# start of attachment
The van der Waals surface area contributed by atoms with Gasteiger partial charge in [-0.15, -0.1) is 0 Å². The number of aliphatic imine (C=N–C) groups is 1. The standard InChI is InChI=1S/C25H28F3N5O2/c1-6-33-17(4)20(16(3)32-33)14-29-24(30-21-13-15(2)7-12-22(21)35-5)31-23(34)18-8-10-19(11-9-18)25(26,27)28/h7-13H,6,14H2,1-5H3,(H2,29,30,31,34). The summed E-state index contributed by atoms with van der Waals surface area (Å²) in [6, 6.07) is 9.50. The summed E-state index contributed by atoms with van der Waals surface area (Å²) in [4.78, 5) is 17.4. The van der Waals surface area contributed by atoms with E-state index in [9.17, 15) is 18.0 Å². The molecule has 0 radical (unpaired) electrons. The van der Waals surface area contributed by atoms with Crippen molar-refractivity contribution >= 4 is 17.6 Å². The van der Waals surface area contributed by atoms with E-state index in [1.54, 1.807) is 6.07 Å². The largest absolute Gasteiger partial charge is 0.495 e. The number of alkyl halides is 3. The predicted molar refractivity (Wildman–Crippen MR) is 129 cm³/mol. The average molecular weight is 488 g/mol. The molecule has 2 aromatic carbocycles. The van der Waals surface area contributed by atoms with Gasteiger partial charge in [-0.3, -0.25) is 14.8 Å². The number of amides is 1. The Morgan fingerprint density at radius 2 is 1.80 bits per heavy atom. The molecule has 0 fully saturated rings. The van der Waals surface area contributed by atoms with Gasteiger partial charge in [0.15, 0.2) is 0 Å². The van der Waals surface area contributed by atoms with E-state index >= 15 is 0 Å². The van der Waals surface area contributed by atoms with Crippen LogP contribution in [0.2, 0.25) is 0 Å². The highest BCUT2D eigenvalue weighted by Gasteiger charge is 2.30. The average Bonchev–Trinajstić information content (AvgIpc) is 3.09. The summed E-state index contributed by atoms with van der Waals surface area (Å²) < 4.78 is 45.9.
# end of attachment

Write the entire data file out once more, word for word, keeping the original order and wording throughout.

The van der Waals surface area contributed by atoms with Gasteiger partial charge in [-0.15, -0.1) is 0 Å². The number of aliphatic imine (C=N–C) groups is 1. The standard InChI is InChI=1S/C25H28F3N5O2/c1-6-33-17(4)20(16(3)32-33)14-29-24(30-21-13-15(2)7-12-22(21)35-5)31-23(34)18-8-10-19(11-9-18)25(26,27)28/h7-13H,6,14H2,1-5H3,(H2,29,30,31,34). The summed E-state index contributed by atoms with van der Waals surface area (Å²) in [6, 6.07) is 9.50. The summed E-state index contributed by atoms with van der Waals surface area (Å²) in [4.78, 5) is 17.4. The van der Waals surface area contributed by atoms with E-state index in [9.17, 15) is 18.0 Å². The molecule has 0 radical (unpaired) electrons. The van der Waals surface area contributed by atoms with Crippen molar-refractivity contribution >= 4 is 17.6 Å². The van der Waals surface area contributed by atoms with E-state index in [1.54, 1.807) is 6.07 Å². The largest absolute Gasteiger partial charge is 0.495 e. The number of alkyl halides is 3. The predicted molar refractivity (Wildman–Crippen MR) is 129 cm³/mol. The average molecular weight is 488 g/mol. The molecule has 2 aromatic carbocycles. The van der Waals surface area contributed by atoms with Gasteiger partial charge in [-0.3, -0.25) is 14.8 Å². The number of amides is 1. The Morgan fingerprint density at radius 2 is 1.80 bits per heavy atom. The molecule has 0 fully saturated rings. The van der Waals surface area contributed by atoms with Gasteiger partial charge in [0.15, 0.2) is 0 Å². The van der Waals surface area contributed by atoms with E-state index >= 15 is 0 Å². The van der Waals surface area contributed by atoms with Crippen LogP contribution in [0.2, 0.25) is 0 Å². The highest BCUT2D eigenvalue weighted by Gasteiger charge is 2.30. The average Bonchev–Trinajstić information content (AvgIpc) is 3.09. The summed E-state index contributed by atoms with van der Waals surface area (Å²) < 4.78 is 45.9.